School Design Awards winners and finalists

2021 Victorian School Design Awards Winners

The School Design Awards were open to architects and principal designers of Victorian Government school projects completed between June 2019 and June 2021.

The finalists and winners of this year’s awards were announced on Wednesday 24 November 2021. Thank you to everyone who entered and congratulations to our winners.


Best School Project - Under $5 million

Winner – Kosloff Architecture for their modernisation of Pascoe Vale Primary School

Completed in December 2020 with funding of $3 million.  

This project saw the major refurbishment of the school’s existing 1920s building to create new administration, staff spaces and classrooms, creating an entry that is more secure, welcoming and a showcase for student work. 

Kosloff Architecture transformed 12 traditional classrooms into 21st century learning spaces, connected to a maker space for STEAM activities. 

The design used glazed sliding doors to turn underused corridors into new break out spaces. 

The judges particularly loved the simple but sensitive way the old and new exteriors are connected. The matching masonry, the bold decision to have few windows on the south street-facing side, and the simple brick veneer columns gave the design real legacy and longevity. 

Finalist – H2o Architects for the competition grade gymnasium at Montrose Primary School

Completed in January 2021 with funding of $3.82 million. 

H2o Architects have designed a competition grade basketball and netball court, new kiosk and child-friendly kitchen for the school’s fork-to-fork garden program.  

The judges were impressed with the use of outdoor space, particularly the wide verandah forecourt that hugs the length of the building and serves as a meeting place for the school, parents and wider community. They also liked the sense of fun in the design, and how it respected the school’s surrounds.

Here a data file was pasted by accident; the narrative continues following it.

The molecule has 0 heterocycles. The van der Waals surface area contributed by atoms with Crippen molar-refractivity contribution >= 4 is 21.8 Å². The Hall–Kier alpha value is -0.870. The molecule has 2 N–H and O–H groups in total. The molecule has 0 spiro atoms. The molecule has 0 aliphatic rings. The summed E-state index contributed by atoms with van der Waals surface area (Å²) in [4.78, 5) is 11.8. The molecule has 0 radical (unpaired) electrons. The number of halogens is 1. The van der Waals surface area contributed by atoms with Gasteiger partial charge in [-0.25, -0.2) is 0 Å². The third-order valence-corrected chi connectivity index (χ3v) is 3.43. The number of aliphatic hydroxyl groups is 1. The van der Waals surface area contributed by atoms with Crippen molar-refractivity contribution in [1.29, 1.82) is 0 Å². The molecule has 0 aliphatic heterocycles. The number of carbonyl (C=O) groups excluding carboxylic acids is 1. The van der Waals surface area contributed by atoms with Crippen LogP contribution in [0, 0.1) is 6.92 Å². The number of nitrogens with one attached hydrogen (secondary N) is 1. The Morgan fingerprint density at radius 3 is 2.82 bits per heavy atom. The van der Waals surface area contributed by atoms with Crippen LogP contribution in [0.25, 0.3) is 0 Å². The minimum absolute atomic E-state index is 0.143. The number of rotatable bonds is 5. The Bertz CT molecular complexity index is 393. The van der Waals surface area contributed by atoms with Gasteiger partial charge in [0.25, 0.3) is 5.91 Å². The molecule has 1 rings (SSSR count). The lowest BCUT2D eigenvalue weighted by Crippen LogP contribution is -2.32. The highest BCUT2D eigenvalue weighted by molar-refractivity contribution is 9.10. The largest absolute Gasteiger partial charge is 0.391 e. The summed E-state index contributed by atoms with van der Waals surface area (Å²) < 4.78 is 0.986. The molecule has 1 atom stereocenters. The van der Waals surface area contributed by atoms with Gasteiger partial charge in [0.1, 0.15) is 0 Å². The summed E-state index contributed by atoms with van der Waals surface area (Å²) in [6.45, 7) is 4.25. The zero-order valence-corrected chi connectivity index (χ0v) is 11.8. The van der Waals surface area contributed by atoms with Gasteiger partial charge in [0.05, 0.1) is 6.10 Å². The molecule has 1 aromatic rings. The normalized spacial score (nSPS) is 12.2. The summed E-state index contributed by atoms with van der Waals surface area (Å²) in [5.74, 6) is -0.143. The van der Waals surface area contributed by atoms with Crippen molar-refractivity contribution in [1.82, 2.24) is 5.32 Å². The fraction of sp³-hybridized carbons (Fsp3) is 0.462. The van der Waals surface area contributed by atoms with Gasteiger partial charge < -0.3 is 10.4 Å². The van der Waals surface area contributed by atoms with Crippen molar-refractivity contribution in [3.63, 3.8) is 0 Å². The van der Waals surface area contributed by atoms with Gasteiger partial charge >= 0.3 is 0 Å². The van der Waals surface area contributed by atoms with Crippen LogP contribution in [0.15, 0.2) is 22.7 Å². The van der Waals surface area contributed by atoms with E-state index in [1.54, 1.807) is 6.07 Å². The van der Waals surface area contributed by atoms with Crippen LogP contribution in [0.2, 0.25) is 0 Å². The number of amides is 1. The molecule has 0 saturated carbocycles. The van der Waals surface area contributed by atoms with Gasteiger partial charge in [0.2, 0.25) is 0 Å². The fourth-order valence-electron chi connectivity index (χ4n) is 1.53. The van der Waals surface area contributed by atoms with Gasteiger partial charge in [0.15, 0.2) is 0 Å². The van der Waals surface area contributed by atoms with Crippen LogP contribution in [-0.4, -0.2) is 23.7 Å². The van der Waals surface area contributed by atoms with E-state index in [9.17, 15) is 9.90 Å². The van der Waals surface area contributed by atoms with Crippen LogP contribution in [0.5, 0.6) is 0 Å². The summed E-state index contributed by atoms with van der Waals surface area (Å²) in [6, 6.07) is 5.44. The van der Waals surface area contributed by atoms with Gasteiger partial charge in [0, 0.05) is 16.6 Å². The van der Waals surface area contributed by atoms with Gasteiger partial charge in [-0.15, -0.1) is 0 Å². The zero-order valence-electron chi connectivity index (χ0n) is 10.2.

The judges noted the clever asymmetrical roofline and the hues used in the multi-coloured cladding that reflect the nearby Dandenong foothills. 

Finalist – ClarkeHopkinsClarke for the discovery centre at Dandenong South Primary School

A school-funded project completed in November 2020 for $1.4 million.

ClarkeHopkinsClarke transformed the school’s 1970s library into a modern discovery centre as part of this school-funded project.

The school wanted a multifunctional learning hub, with a design that puts equal importance on technology and a connection to nature.

Thanks to ClarkeHopkinsClarke, students now have a contemporary learning environment, with diverse zones for collaboration, individual study, storytelling, a digital lab, and a wet area for STEM activities.

The design has opened up new learning opportunities, with students now engaged in coding, robotics, digital simulations and conducting their own experiments in chemical science.

The judges described it as a joyful design that inspired curiosity. They liked the way it connected with nature through plant walls, large windows and outdoor learning spaces and they noted the fun of including a large fireplace in the design, as a nod to the tradition of gathering around the fire for storytelling.

Best School Project - Between $5 million and $10 million

Winner – Kennedy Nolan for their modernisation of Research Primary School

Completed in November 2020 with funding of $5.7 million. 

Kennedy Nolan have transformed an ageing classroom block into modern flexible learning spaces and a new administration and art centre.  

The three learning areas are connected by a wide corridor they have named a learning street. Wide doorways allow classes in each area to spill into the ‘street’ for small group work, as well as into protected outdoor learning areas. Operable walls allow the entire learning space to be opened up for large gatherings and presentations.  

Such flexibility is not unusual is modern schools, but the judges thought the way Kennedy Nolan had achieved it here was particularly clever.  

They were also impressed by the thought that had gone into connecting indoor and outdoor spaces and noted how well the timber cladding, other external materials and landscape design blended with the school’s bush setting. 

Finalist – Kosloff Architecture for the competition grade gymnasium at Delacombe Primary School

Completed in May 2021 with funding of $6.5 million